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New solar panel makes electricity from rain water

Chinese scientists have modified solar panels to produce a current when in contact with water.


Solar panels offer a clean source of energy, and in sunny climates, they can be quite dependable too. Unfortunately, in regions where the sky isn’t always blue (one example is Sweden, where last November, the capital city saw only two hours of sunshine the whole month), the panels are a less ideal source of power, and hardly cost effective.

Four Chinese scientists from Yunnan Normal University and the Ocean University of China have made a discovery which might make the panels more useful in temperate climates and overcast conditions. By coating traditional solar panels in a layer of graphene, they produce an interesting effect when in contact with rain water.

Graphene is a mono-atomic layer of carbon discovered only ten years ago, and is the most electrically conductive material on the planet. Its potential is far reaching, seeing applications in everything from super capacitors to smart clothing. Electrons in the graphene interact with natural salts in the water, including ammonia, sodium and calcium to produce electricity.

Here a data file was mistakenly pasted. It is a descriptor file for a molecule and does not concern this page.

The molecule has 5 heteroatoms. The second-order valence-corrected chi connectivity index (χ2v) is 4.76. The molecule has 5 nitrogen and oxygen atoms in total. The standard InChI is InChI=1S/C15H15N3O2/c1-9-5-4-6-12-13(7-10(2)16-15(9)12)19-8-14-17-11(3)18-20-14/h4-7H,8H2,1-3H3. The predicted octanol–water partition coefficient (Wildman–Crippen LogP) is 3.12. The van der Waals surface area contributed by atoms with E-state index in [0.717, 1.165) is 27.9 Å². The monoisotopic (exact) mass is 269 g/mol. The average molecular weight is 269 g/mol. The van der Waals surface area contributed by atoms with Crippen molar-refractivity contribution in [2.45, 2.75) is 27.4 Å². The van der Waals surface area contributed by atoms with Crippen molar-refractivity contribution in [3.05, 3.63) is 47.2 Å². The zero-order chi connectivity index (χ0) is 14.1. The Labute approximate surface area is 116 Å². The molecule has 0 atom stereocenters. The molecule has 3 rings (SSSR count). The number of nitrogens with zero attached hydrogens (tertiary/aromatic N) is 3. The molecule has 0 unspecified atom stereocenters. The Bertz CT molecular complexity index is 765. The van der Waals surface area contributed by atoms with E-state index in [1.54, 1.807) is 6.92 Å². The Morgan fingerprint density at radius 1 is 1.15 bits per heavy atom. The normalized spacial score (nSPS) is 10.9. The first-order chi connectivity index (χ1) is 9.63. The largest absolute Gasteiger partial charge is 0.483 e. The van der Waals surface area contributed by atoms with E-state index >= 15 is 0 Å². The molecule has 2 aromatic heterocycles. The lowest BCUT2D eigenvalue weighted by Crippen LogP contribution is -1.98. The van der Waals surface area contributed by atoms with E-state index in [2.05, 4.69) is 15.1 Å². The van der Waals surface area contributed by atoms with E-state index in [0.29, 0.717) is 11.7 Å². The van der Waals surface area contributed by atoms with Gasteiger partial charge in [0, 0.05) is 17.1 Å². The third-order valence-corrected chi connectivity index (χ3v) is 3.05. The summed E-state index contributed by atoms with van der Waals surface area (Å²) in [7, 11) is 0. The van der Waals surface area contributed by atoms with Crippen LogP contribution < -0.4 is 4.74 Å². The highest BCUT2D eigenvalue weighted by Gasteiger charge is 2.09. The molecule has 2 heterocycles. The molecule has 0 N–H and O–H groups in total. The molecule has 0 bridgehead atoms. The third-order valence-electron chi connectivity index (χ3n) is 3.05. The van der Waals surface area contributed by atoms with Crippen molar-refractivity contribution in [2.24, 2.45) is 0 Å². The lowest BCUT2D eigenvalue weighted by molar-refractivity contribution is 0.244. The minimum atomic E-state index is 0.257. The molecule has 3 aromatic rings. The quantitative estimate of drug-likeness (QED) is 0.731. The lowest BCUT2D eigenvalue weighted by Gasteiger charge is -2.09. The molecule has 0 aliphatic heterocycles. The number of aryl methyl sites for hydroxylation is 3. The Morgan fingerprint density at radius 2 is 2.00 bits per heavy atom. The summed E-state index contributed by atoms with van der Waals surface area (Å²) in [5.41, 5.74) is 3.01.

The researchers point out that solar panels operate with roughly 20% efficiency, and that their new discovery only converts around 6.5% of the potential energy into electricity. It is also unclear how the chemical process may be effected by local pollutants. Thus, there’s more work to be done before the new technology can be implemented for commercial applications. Still, the potential of the technology is quite exciting, compensating for the biggest weakness of traditional solar panels.

It can be argued that in many regions of the world, solar panels are still an unreliable and expensive energy source. However, with the current rate of technological improvement, both to the panels themselves, and to new discoveries such as this latest development, solar panels may see global appeal in just a few decades.

source: Wiley

David F.
A grad student in experimental physics, David is fascinated by science, space and technology. When not buried in lecture books, he enjoys movies, gaming and mountainbiking

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